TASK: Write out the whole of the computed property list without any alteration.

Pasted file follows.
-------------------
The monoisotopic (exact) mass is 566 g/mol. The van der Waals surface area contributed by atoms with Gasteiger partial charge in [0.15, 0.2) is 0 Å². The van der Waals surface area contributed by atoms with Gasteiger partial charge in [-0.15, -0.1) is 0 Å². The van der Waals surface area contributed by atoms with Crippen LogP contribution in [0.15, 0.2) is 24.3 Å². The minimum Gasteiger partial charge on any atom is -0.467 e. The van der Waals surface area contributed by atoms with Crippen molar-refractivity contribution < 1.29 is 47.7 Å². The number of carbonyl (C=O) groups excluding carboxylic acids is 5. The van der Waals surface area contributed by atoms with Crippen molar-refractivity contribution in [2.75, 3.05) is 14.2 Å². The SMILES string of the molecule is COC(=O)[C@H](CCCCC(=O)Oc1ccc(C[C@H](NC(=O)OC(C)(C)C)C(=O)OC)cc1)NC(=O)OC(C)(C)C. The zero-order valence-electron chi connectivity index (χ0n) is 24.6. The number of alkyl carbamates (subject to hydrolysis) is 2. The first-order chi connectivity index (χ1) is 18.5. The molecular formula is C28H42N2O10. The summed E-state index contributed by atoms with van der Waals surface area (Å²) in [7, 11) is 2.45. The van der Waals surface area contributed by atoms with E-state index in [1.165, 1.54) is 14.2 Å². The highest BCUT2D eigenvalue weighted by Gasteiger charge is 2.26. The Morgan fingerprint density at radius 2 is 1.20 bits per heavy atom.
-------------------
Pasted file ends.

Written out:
The monoisotopic (exact) mass is 566 g/mol. The van der Waals surface area contributed by atoms with Gasteiger partial charge in [0.15, 0.2) is 0 Å². The van der Waals surface area contributed by atoms with Gasteiger partial charge in [-0.15, -0.1) is 0 Å². The van der Waals surface area contributed by atoms with Crippen LogP contribution in [0.15, 0.2) is 24.3 Å². The minimum Gasteiger partial charge on any atom is -0.467 e. The van der Waals surface area contributed by atoms with Crippen molar-refractivity contribution < 1.29 is 47.7 Å². The number of carbonyl (C=O) groups excluding carboxylic acids is 5. The van der Waals surface area contributed by atoms with Crippen molar-refractivity contribution in [2.75, 3.05) is 14.2 Å². The SMILES string of the molecule is COC(=O)[C@H](CCCCC(=O)Oc1ccc(C[C@H](NC(=O)OC(C)(C)C)C(=O)OC)cc1)NC(=O)OC(C)(C)C. The zero-order valence-electron chi connectivity index (χ0n) is 24.6. The number of alkyl carbamates (subject to hydrolysis) is 2. The first-order chi connectivity index (χ1) is 18.5. The molecular formula is C28H42N2O10. The summed E-state index contributed by atoms with van der Waals surface area (Å²) in [7, 11) is 2.45. The van der Waals surface area contributed by atoms with E-state index in [1.165, 1.54) is 14.2 Å². The highest BCUT2D eigenvalue weighted by Gasteiger charge is 2.26. The Morgan fingerprint density at radius 2 is 1.20 bits per heavy atom.